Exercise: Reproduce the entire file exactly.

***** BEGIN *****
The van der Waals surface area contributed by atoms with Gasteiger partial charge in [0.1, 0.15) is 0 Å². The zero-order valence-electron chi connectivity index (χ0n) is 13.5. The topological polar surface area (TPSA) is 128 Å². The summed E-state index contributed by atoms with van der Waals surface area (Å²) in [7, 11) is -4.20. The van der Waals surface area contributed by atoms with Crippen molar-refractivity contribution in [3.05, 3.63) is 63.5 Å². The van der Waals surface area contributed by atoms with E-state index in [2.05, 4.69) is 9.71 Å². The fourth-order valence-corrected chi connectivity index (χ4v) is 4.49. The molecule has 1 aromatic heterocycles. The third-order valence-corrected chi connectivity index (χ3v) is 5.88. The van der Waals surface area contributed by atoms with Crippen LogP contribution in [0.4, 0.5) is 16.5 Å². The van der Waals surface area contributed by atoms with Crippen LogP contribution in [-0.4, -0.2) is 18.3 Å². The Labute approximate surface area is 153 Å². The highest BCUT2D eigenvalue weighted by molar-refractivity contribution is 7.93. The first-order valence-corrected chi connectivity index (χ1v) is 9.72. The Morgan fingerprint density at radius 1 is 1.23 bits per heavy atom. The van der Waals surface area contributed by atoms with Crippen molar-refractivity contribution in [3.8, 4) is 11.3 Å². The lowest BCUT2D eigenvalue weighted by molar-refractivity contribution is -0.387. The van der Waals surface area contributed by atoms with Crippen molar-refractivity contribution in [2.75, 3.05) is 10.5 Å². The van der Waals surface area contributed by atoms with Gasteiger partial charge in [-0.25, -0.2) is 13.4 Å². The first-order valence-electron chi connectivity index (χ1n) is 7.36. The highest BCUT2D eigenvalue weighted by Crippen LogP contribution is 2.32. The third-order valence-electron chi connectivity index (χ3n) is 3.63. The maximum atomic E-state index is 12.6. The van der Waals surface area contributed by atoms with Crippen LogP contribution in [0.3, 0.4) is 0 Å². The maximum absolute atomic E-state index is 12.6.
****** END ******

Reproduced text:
The van der Waals surface area contributed by atoms with Gasteiger partial charge in [0.1, 0.15) is 0 Å². The zero-order valence-electron chi connectivity index (χ0n) is 13.5. The topological polar surface area (TPSA) is 128 Å². The summed E-state index contributed by atoms with van der Waals surface area (Å²) in [7, 11) is -4.20. The van der Waals surface area contributed by atoms with Crippen molar-refractivity contribution in [3.05, 3.63) is 63.5 Å². The van der Waals surface area contributed by atoms with E-state index in [2.05, 4.69) is 9.71 Å². The fourth-order valence-corrected chi connectivity index (χ4v) is 4.49. The molecule has 1 aromatic heterocycles. The third-order valence-corrected chi connectivity index (χ3v) is 5.88. The van der Waals surface area contributed by atoms with Crippen LogP contribution in [0.4, 0.5) is 16.5 Å². The van der Waals surface area contributed by atoms with Crippen LogP contribution in [-0.4, -0.2) is 18.3 Å². The Labute approximate surface area is 153 Å². The highest BCUT2D eigenvalue weighted by molar-refractivity contribution is 7.93. The first-order valence-corrected chi connectivity index (χ1v) is 9.72. The Morgan fingerprint density at radius 1 is 1.23 bits per heavy atom. The van der Waals surface area contributed by atoms with Crippen molar-refractivity contribution in [3.8, 4) is 11.3 Å². The lowest BCUT2D eigenvalue weighted by molar-refractivity contribution is -0.387. The van der Waals surface area contributed by atoms with Crippen molar-refractivity contribution in [2.75, 3.05) is 10.5 Å². The van der Waals surface area contributed by atoms with Gasteiger partial charge in [-0.25, -0.2) is 13.4 Å². The first-order valence-electron chi connectivity index (χ1n) is 7.36. The highest BCUT2D eigenvalue weighted by Crippen LogP contribution is 2.32. The third-order valence-electron chi connectivity index (χ3n) is 3.63. The maximum atomic E-state index is 12.6. The van der Waals surface area contributed by atoms with Crippen LogP contribution in [0.3, 0.4) is 0 Å². The maximum absolute atomic E-state index is 12.6.